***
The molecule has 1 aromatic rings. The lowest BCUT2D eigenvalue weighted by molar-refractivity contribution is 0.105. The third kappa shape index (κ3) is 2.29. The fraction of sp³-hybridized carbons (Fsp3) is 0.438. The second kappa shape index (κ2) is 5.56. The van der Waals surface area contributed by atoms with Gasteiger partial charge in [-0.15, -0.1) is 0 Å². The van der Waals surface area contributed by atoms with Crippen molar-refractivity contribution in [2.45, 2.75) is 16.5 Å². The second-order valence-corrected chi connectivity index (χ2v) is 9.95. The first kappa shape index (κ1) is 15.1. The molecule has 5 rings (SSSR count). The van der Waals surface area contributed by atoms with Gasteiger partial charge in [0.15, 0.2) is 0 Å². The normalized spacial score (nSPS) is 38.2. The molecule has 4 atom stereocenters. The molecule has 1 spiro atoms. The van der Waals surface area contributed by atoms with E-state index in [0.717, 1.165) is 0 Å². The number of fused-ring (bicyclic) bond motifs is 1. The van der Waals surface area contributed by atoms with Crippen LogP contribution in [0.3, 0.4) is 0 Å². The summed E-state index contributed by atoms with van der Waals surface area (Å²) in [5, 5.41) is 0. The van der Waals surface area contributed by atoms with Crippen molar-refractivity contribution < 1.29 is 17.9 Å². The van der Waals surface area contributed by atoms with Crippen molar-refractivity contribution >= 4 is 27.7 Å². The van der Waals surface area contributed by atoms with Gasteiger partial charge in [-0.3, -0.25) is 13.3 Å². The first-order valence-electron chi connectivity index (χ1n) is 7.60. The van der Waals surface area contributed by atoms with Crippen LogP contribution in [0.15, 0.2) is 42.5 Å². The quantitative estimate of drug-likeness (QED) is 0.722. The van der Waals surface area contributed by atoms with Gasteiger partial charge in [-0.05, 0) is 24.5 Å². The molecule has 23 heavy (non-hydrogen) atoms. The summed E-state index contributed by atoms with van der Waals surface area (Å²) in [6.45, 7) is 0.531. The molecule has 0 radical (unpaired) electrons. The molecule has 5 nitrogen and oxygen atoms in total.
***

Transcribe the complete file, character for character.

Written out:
The molecule has 1 aromatic rings. The lowest BCUT2D eigenvalue weighted by molar-refractivity contribution is 0.105. The third kappa shape index (κ3) is 2.29. The fraction of sp³-hybridized carbons (Fsp3) is 0.438. The second kappa shape index (κ2) is 5.56. The van der Waals surface area contributed by atoms with Gasteiger partial charge in [-0.15, -0.1) is 0 Å². The van der Waals surface area contributed by atoms with Crippen molar-refractivity contribution in [2.45, 2.75) is 16.5 Å². The second-order valence-corrected chi connectivity index (χ2v) is 9.95. The first kappa shape index (κ1) is 15.1. The molecule has 5 rings (SSSR count). The van der Waals surface area contributed by atoms with Gasteiger partial charge in [0.15, 0.2) is 0 Å². The normalized spacial score (nSPS) is 38.2. The molecule has 4 atom stereocenters. The molecule has 1 spiro atoms. The van der Waals surface area contributed by atoms with E-state index in [0.717, 1.165) is 0 Å². The number of fused-ring (bicyclic) bond motifs is 1. The van der Waals surface area contributed by atoms with Crippen LogP contribution in [0.3, 0.4) is 0 Å². The summed E-state index contributed by atoms with van der Waals surface area (Å²) in [5, 5.41) is 0. The van der Waals surface area contributed by atoms with Crippen molar-refractivity contribution < 1.29 is 17.9 Å². The van der Waals surface area contributed by atoms with Crippen molar-refractivity contribution >= 4 is 27.7 Å². The van der Waals surface area contributed by atoms with Gasteiger partial charge in [-0.3, -0.25) is 13.3 Å². The first-order valence-electron chi connectivity index (χ1n) is 7.60. The van der Waals surface area contributed by atoms with Crippen LogP contribution in [0.15, 0.2) is 42.5 Å². The quantitative estimate of drug-likeness (QED) is 0.722. The van der Waals surface area contributed by atoms with Gasteiger partial charge in [-0.05, 0) is 24.5 Å². The molecule has 23 heavy (non-hydrogen) atoms. The summed E-state index contributed by atoms with van der Waals surface area (Å²) in [6.45, 7) is 0.531. The molecule has 0 radical (unpaired) electrons. The molecule has 5 nitrogen and oxygen atoms in total.